Author
Image of Paul Blakeway

Paul Blakeway

Senior associate

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Author
Image of Paul Blakeway

Paul Blakeway

Senior associate

Read More

11 June 2021

Under Construction - Q3 2021 – 4 of 5 Insights

Dispute resolution and environmental impact – new practices to reduce environmental impact

  • Briefing

As the global community takes a more serious look at the effects of its environmental impact, the Campaign for Greener Arbitrations focusses specifically on what the arbitral community can do to reduce its carbon footprint and bring about more sustainable dispute practices.

The Campaign highlights that offsetting the carbon footprint of just one large-scale international arbitration could require the planting of up to 20,000 trees. It is easy to see why. In a construction arbitration, the project, the witnesses, the legal counsel, the tribunal and the arbitral body may each be located in different countries. At some stage they will be required to convene in one location for a hearing, often surrounded by mountains of papers. The flights and printing for a hearing alone will have a measurable environmental impact, but the proceedings may also require, for instance, traveling for site visits, and the couriering of papers and submissions around the globe.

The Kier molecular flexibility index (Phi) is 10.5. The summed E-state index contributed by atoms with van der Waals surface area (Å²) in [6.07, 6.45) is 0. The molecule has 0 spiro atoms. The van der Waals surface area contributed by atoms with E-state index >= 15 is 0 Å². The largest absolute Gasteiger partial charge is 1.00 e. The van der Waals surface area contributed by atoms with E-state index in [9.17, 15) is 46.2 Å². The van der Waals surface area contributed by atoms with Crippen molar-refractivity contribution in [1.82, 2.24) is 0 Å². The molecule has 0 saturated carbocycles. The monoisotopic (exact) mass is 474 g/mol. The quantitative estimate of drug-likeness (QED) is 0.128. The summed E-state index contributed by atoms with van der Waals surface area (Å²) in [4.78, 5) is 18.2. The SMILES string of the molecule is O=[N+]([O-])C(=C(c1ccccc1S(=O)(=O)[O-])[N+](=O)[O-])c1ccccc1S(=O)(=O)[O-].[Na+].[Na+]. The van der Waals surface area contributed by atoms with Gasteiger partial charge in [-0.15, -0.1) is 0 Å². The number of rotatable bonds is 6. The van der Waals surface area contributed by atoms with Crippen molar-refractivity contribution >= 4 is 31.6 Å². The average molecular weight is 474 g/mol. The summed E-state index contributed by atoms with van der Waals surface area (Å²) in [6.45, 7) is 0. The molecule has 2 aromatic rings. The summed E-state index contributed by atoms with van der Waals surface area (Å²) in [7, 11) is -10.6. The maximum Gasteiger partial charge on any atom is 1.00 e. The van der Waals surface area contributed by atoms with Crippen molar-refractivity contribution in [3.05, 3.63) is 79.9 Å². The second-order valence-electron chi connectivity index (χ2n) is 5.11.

The Campaign establishes what it refers to as its “Guiding Principles” to help those working in arbitration to reduce this environmental impact as follows:

  • creating a work space with a reduced environmental footprint by looking for opportunities to reduce energy consumption and waste
  • corresponding electronically, unless hard copy correspondence is expressly needed in the circumstances, while also being mindful that email has a carbon footprint
  • encouraging the use of videoconferencing facilities as an alternative to travel (including for the purposes of conducting fact finding or interviews with witnesses)
  • avoiding printing, requesting the use of electronic rather than hard copies of documents and promoting the use of electronic bundles at hearings
  • using, where possible, suppliers and service providers who are committed to reducing their environmental footprint (including for the purposes of arranging an arbitration hearing)
  • considering and/or suggesting, where appropriate, that witnesses or experts give evidence through videoconferencing facilities, rather than attend hearings in person
  • avoiding unnecessary travel and using videoconferencing facilities as an alternative
  • considering and questioning the need to fly at all times and offsetting carbon emissions for any arbitration-related travel.

In order to assist arbitral practitioners in achieving these outcomes, in early 2021 the Campaign published a series of “Green Protocols” with practical guidance and clear instructions to help users reduce their emissions and carbon footprint, which are tied together by a framework for adoption.  The Green Protocols comprise a series of distinct set of considerations applicable to each of the main actors in arbitral proceedings, namely: